As the conversations about social relevance come home to Calvary, this fall we’ll be meeting in small groups to discuss our visions for our future together, how we hope to make a difference in our community and in our world, how we hope to grow together as a parish community dedicated both to one another and to sharing God’s abundance with those inside and outside our doors. The seeds of growth and excitement are already finding fertile ground. We are, each of us, sower, seed, and every kind of soil, but as our Psalmist’s exultation in God’s rich providence reminds us, no matter what part we play in this parable, no matter where we are in our spiritual journey, it is God that calls to us to take part in the rich abundance at the root of all of today’s readings, and it is in relationship with God and one another that we are, in Isaiah’s words, sent out in joy to sow, to be cast as seed, and to seek as often as we can to be the good soil that allows God’s work to grow.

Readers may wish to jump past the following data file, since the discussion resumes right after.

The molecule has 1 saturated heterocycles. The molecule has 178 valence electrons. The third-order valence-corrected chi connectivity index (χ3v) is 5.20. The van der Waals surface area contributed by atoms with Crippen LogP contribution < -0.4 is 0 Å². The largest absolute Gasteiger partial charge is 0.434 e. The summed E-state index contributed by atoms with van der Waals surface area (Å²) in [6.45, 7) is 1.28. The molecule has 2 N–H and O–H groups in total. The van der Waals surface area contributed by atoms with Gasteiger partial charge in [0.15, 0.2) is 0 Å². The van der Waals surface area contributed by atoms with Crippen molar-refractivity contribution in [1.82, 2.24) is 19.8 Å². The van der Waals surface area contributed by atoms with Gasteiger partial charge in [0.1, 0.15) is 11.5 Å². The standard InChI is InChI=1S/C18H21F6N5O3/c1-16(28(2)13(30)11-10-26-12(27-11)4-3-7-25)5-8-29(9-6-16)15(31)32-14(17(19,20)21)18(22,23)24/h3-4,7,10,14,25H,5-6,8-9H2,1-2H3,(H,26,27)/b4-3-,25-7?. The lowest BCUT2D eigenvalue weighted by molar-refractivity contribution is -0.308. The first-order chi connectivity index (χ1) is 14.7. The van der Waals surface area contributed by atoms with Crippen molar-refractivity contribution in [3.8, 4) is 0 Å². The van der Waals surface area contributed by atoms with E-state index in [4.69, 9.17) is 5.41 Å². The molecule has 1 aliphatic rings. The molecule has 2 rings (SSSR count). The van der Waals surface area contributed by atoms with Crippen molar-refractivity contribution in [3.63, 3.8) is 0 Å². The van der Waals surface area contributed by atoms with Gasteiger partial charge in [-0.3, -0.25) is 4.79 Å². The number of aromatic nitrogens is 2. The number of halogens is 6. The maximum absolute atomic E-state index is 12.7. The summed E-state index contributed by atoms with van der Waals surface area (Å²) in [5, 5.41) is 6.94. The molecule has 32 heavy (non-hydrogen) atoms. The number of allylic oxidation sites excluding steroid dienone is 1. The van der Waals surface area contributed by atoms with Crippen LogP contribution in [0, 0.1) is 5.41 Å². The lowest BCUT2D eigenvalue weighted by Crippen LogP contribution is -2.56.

May the hope that sends us out in joy to accomplish God’s work in our lives and world bring us back again to a place of peace, of balance, of shalom to begin the cycle anew together, and may we find ourselves ready for bushels of abundance to sustain us into our next hundred and fifty three years together as a Calvary community!
1 Steed Davidson, in Bartlett, David L.; Taylor, Barbara Brown, Feasting on the Word: Year A, Vol 3: Pentecost and Season after Pentecost 1 (Propers 3-16) (Presbyterian Publishing Corporation), Kindle Loc. 7486-7487.